Patricia Abundo, 19, University of Nottingham Ningbo, China
According to the government, Hong Kong generates more than six million tonnes of solid waste each year. A majority of it is disposed in the city’s three landfills, which are filling up very fast.
To tackle this problem, the government has proposed a waste disposal levy, which will come into effect in the second half of 2019.
Several countries, including Australia and New Zealand, and other major Asian cities such as Taipei, Seoul and Singapore have introduced such a tax which has helped reduce wastage, according to green groups.
I believe this kind of levy will encourage citizens to reduce wastage and promote recycling.
For example, Taipei has been following a quantity-based charging system since 2000, depending on the weight or volume of waste produced by individuals. People there have to use special plastic bags when they throw away their rubbish. Over a period of 10 years, the scheme helped cut down the daily wastage per person by 60 per cent – from 1.12kg to 0.39kg. Their recycling rate also rose 41.6 per cent.
Some may insist on building new landfills or increasing the number of incinerators, but they won’t solve our waste problem. What happens when the new landfills become full as well? We will be faced with the same problem. What’s more, building new incinerators will cost a lot of money and they are not environmentally friendly.
Most importantly, the “user pays” principle means that we will have to change our habits and try to reduce waste. Some people just dump their rubbish without thinking twice. But with the new levy, they’ll have to think about recycling their waste or finding ways to reduce it.
Waste management is an urgent issue. If we don’t do anything, we could be sitting on a mountain of rubbish. I fully support the government’s decision to impose a waste-disposal levy.
Tacye Hong, 19, University of Toronto, Canada
The proposed levy will cause nothing but chaos for both the citizens and the government, and it is certainly not the most efficient method to reduce waste. Not only will it cost around HK$40-HK$50 for a family per month, the officials will find it is very costly and difficult to enforce the regulations.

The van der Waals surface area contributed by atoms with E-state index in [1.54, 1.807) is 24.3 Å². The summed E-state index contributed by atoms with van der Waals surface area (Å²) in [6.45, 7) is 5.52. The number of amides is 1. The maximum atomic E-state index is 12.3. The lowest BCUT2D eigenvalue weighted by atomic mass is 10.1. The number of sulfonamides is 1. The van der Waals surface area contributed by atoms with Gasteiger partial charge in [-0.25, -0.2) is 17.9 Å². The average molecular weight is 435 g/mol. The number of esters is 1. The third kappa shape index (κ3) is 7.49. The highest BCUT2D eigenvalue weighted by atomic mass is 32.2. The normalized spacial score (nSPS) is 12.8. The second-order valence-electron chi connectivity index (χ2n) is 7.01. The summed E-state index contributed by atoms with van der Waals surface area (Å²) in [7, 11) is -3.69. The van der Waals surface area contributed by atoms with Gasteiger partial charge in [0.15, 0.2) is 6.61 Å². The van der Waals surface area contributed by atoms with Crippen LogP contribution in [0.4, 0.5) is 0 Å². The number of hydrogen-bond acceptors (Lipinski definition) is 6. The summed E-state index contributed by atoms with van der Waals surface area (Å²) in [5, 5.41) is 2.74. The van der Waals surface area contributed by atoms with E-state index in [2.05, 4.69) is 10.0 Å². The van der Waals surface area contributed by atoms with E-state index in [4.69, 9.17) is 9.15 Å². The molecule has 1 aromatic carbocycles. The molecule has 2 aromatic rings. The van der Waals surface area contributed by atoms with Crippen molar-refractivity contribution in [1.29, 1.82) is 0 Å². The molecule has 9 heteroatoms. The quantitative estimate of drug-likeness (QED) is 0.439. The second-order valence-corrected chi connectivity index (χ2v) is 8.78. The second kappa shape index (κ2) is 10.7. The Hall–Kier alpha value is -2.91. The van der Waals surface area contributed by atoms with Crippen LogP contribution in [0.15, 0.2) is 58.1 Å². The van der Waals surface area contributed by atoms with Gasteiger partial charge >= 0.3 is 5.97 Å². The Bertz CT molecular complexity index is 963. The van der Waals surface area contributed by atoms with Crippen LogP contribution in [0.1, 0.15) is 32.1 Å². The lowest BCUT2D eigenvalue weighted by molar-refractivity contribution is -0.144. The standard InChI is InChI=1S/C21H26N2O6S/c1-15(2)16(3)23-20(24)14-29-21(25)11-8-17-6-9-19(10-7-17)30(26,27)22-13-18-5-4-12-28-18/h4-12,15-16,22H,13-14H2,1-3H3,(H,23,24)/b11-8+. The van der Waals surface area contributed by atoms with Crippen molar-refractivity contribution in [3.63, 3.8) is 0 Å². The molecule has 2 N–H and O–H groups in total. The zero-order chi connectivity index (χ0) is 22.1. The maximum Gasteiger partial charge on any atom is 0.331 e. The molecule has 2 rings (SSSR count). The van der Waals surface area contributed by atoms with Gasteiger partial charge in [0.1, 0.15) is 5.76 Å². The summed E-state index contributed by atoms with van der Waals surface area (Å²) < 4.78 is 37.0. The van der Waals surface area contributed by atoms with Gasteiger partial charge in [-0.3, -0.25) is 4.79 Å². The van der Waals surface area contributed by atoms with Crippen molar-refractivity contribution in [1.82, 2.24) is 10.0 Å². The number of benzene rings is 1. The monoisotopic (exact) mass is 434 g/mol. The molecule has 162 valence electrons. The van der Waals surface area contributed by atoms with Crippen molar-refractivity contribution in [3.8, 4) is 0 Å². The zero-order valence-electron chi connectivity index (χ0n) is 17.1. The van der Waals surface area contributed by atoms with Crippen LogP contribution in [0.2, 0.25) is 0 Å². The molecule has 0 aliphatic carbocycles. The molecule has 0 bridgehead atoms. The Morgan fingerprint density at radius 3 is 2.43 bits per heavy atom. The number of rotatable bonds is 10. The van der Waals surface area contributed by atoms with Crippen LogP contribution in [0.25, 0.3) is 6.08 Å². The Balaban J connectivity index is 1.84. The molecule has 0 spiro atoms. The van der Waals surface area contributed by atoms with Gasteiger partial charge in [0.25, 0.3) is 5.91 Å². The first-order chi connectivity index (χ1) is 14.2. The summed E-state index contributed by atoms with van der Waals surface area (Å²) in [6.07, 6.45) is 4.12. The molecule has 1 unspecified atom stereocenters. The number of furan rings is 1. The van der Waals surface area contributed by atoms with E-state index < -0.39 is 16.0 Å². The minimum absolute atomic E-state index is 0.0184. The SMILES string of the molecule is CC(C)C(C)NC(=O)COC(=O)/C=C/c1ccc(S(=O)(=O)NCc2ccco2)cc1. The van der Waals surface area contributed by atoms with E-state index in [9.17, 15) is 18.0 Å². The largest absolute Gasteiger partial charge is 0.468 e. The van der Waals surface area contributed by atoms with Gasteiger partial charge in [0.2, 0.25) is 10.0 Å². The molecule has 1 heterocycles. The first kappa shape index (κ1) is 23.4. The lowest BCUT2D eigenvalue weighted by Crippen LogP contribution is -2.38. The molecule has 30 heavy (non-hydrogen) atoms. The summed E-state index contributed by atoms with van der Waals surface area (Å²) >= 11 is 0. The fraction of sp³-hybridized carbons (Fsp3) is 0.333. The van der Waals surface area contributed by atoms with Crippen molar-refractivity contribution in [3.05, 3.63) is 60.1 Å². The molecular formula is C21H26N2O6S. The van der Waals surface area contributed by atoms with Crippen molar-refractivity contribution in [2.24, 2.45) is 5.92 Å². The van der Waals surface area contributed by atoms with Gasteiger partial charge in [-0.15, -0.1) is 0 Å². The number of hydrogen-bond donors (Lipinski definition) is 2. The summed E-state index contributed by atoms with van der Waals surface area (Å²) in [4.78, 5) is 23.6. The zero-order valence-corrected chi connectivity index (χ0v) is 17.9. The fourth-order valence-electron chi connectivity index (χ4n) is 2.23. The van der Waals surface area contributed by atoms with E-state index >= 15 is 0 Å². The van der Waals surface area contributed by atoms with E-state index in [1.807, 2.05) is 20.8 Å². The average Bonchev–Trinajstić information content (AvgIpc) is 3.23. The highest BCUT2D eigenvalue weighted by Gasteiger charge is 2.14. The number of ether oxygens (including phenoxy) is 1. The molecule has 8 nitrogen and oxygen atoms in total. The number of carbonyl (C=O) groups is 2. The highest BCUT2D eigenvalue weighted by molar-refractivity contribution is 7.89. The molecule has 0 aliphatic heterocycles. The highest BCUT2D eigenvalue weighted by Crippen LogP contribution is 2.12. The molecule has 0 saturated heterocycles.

The main objective of the scheme is to charge people whenever they throw away waste. But they will find ways to get around that. Unless the Hong Kong government takes extreme measures such as removing all rubbish bins from the city, citizens can sneakily dump their rubbish at these places. This could cause serious problems for our society. The government might then have to tax people more heavily because more workers would be needed to clean up the streets. The government might even need to set up countless surveillance cameras to monitor illegal garbage dumping and prosecute the offenders.
To deter people from disposing garbage randomly, some estate management companies have already said they would have to increase management fees by around 10 to 20 per cent because of the inevitable increase in administrative costs. Although a hefty fine will be imposed on offenders, it is extremely unfair to homeowners who follow the law.
Even though the amount of garbage might drop significantly at first because of the “price shock”, the effect will certainly level off as families begin to adjust to the new levy. This means that the scheme will not be successful in the long run. Also, an average family is bound to produce some waste; the scheme will not be able to eliminate it.
Instead of punishing citizens, the government should change the law to make sure supermarkets do not use too much packaging in their products. Looking back at the Kotoka Strawberry Gift Box that made headlines around the globe earlier this year, it’s clear that overpackaging is one of the major contributors to the horrifying amount of waste produced in Hong Kong.